Article One Crowdsources NPE’s

In a blog post at law.com Lisa Schuchman reports that Article One Partners is offering a valuable service to patent infringement defendants by crowdsourcing prior art to its “community” of researchers:

“… {the}“community” is comprised of 24,000 researchers from around the world who look for relevant material that might serve as ammunition to invalidate a patent (researchers are paid for their work using a reward model). Their ability to quickly find sometimes-obscure information—even, at times, in other languages—that can help a client fend off a patent suit has helped Article One become increasingly popular. Technology companies, which have been targeted more and more by competitors and non-practicing entities (also known as “patent trolls”), are particularly drawn to the company’s services, although pharmaceutical companies and medical device makers are also clients… says. In fact 18 of the top 25 companies most frequently targeted by NPEs are Article One clients, as are 30 of the Fortune Global 500….”

So, we have the AIA, Section 101 defense, crowdsourcing prior art through Article One and the recently announced PTO effort. Soon, passage of the Shield Act? Is the window slowly closing on NPE’s (well other than IV, Acacia, etc.)?

Article One’s researcher payment is also intriguing:

“In Article One’s business model, successful researchers are rewarded for their work, receiving $5,000-$10,000 for the prior art they dig up. In the three years it’s been in existence, Article One has awarded more than $3 million to its researchers, Milone said. The company, named for Article One of the U.S. Constitution, which includes the patent and copyright clause, also pays out five percent of its profits to community members.”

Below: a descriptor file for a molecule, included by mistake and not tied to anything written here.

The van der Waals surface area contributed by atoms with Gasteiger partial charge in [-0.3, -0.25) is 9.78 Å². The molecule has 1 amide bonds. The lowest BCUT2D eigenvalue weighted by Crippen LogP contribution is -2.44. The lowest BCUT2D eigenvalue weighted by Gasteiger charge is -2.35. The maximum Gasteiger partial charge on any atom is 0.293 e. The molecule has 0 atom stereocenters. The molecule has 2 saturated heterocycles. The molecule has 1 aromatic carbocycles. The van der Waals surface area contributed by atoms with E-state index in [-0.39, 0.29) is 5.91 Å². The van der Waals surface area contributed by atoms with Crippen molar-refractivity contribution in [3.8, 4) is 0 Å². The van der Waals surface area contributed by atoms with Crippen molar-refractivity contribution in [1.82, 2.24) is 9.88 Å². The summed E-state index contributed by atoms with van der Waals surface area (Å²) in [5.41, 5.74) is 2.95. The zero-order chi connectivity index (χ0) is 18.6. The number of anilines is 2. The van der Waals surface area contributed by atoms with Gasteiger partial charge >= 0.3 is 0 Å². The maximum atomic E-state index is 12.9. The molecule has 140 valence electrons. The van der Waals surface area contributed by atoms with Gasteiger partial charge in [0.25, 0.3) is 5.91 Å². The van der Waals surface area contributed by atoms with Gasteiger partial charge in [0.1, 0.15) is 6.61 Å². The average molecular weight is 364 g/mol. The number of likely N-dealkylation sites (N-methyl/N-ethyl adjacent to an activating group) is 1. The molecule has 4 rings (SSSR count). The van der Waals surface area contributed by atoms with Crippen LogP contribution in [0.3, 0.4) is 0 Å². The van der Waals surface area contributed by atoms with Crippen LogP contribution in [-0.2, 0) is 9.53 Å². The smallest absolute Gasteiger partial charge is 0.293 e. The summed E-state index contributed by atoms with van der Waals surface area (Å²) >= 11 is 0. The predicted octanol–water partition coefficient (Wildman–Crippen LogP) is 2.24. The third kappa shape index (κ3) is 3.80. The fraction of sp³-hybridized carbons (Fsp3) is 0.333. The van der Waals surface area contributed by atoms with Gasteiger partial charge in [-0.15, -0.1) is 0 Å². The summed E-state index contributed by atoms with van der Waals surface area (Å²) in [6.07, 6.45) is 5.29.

Who doesn’t wish they had thought up Article One’s business model?

For much more, go to this link: http://www.law.com/corporatecounsel/PubArticleCC.jsp?id=1202574469095&Article_One_Arms_Companies_With_Prior_Art_for_Patent_Battles&slreturn=20120911120733

Advertisements

Leave a comment

Filed under Patent Litigation, Patents

Leave a Reply

Fill in your details below or click an icon to log in:

WordPress.com Logo

You are commenting using your WordPress.com account. Log Out / Change )

Twitter picture

You are commenting using your Twitter account. Log Out / Change )

Facebook photo

You are commenting using your Facebook account. Log Out / Change )

Google+ photo

You are commenting using your Google+ account. Log Out / Change )

Connecting to %s